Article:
Review Summary: Not a horrible album by any means - this is no Blow Up Your Video - but by the end it leaves you feeling kind of...blank.
Reviewing AC/DC is always a pleasure for me, them being my favorite band and all that. Nevertheless, as rabid a fanboy as I am, even I have to admit not everything the Australian five-piece put out is all that brilliant.
is a perfect example. Now, make no mistake: this is a Bon Scott-era record, and as such, infinitely better than anything AC/DC put out in the 80’s (Flick Of The Switch
aside). Still, for a band that only one year after this would put out the colossal Highway To Hell
, this album feels a little…well, generic.
Don’t get me wrong: there’s still plenty of enjoyment to be had here, especially for someone who is already an AC/DC fan. If you’re not, though, don’t choose this album as your point of entry. ( I recommend Highway To Hell
The main high point here is Bon. He is calling the shots throughout the album, with strong, confident vocal performances and typically good lyrics (a chapter where Bon clearly surpassed Brian Johnson). Examples of this are opener Rock’n’Roll Damnation
, second track Down Payment Blues
and some faster track or another (Kicked in The Teeth
, where he absolutely rips). However, whichever track you pick, you will get a smooth, laid-back, totally at ease performance, proof positive of how good a singer Bon really was. He might not have the best range, but he has emotion, sincerity and passion, and he can adapt his tone to fit what he is singing – ripping on the faster tracks, lamentative on the blues, streetwise on the rocking songs. Overall he may be the star of this album.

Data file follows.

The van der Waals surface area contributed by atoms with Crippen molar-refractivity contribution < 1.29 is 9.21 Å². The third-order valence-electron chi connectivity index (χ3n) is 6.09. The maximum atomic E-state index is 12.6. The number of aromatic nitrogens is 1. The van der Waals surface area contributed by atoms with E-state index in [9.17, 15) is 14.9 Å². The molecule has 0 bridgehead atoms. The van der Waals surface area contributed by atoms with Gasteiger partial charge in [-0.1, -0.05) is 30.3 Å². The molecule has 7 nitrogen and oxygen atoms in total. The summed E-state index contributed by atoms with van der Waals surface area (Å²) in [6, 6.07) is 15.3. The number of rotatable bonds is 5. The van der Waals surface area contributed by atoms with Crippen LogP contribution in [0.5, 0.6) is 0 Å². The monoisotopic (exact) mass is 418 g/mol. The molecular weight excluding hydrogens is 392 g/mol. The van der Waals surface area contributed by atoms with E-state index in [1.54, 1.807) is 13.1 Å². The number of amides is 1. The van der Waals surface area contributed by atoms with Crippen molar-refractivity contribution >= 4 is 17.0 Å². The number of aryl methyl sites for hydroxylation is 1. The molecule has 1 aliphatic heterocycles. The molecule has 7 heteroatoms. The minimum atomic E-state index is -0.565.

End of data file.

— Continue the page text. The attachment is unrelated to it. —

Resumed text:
As far as the rhythm section, Williams and Rudd are as steady as ever. They still don’t play anything overcomplicated (particularly Rudd, who seems stuck with playing ‘toom-bap-toom-toom-bap’ rhythms), but it sure is nice to see Williams playing something a bit more complex on Gone Shootin’
. Together, they provide one of the most solid rhythm sections in rock’n’roll. Their grooves are the basis of the songs, and contribute to make them pleasing listening experiences. So no problems here either.
What you might have noticed is that I’m leaving the guitars for last. Kinda strange in an AC/DC review, right? Well…no. Not really. You see, the guitars don’t really play anything special, much to the dismay of the present reviewer, a fervent admirer of Angus Young. Sure, the riffs are tight. Sure, they’re edgy and crunchy. Sure, the solos are cool. But there’s nothing here that makes you go crazy; nothing that makes you throw your fist in the air and start tapping your foot and playing air-guitar, like on other AC/DC albums (It’s A Long Way To The Top
, anyone?). There are simply no stand-out riffs on this album, with a few notorious exceptions (Rock’n’Roll Damnation
and Gone Shootin’
, particularly the snaking riff in the latter’s chorus). As for solos…well, apart from Riff Raff
– an otherwise mediocre track and more of an excuse for Angus to let loose – there isn’t really anything noteworthy in this department.
Worse, the songs themselves don’t flow. Sure, the two tracks mentioned earlier are great, and would find a slot in any AC/DC best-of compilation (particularly Gone Shootin’
), but other than those, it’s nothing but same-old, same-old mid-tempos, the occasional blues number and no less than three fast tracks. Now, if there’s one thing AC/DC are NOT good at, it’s fast-paced tracks (Rosie
aside). So why are there three on this album? Kicked in The Teeth
is alright (great chorus), but Riff Raff
and What’s Next To The Moon
are the definition of filler. Fortunately, there are only nine tracks here, which means this album ends quickly. However – and this may be the worst part of all – it leaves no impression on the listener, other than that of utter mediocrity. All the others AC/DC albums leave me filled satisfied, fulfilled or at least satisfied. By the end of Powerage
I feel nothing. And that’s bad. Very, very bad.
- Bon Scott
- Gone Shootin’
- It’s AC/DC~
- It’s very uninspired AC/DC, with lots of filler and a strangely subdued Angus Young